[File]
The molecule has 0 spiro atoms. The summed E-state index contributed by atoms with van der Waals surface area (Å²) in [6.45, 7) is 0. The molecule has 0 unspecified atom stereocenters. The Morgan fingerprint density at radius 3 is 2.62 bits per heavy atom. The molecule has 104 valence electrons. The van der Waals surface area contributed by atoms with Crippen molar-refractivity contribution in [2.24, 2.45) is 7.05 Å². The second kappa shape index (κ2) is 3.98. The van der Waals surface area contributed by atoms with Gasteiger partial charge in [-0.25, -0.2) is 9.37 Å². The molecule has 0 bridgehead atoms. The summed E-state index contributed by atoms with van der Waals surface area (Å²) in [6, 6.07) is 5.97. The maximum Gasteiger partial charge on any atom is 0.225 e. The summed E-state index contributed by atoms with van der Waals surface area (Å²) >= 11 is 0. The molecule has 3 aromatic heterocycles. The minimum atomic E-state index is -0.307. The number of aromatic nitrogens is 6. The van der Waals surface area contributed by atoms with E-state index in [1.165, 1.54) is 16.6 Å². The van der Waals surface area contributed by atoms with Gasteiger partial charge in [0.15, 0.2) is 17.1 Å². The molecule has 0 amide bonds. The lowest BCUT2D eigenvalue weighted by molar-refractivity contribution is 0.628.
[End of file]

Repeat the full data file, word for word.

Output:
The molecule has 0 spiro atoms. The summed E-state index contributed by atoms with van der Waals surface area (Å²) in [6.45, 7) is 0. The molecule has 0 unspecified atom stereocenters. The Morgan fingerprint density at radius 3 is 2.62 bits per heavy atom. The molecule has 104 valence electrons. The van der Waals surface area contributed by atoms with Crippen molar-refractivity contribution in [2.24, 2.45) is 7.05 Å². The second kappa shape index (κ2) is 3.98. The van der Waals surface area contributed by atoms with Gasteiger partial charge in [-0.25, -0.2) is 9.37 Å². The molecule has 0 bridgehead atoms. The summed E-state index contributed by atoms with van der Waals surface area (Å²) in [6, 6.07) is 5.97. The maximum Gasteiger partial charge on any atom is 0.225 e. The summed E-state index contributed by atoms with van der Waals surface area (Å²) >= 11 is 0. The molecule has 3 aromatic heterocycles. The minimum atomic E-state index is -0.307. The number of aromatic nitrogens is 6. The van der Waals surface area contributed by atoms with E-state index in [1.165, 1.54) is 16.6 Å². The van der Waals surface area contributed by atoms with Gasteiger partial charge in [0.15, 0.2) is 17.1 Å². The molecule has 0 amide bonds. The lowest BCUT2D eigenvalue weighted by molar-refractivity contribution is 0.628.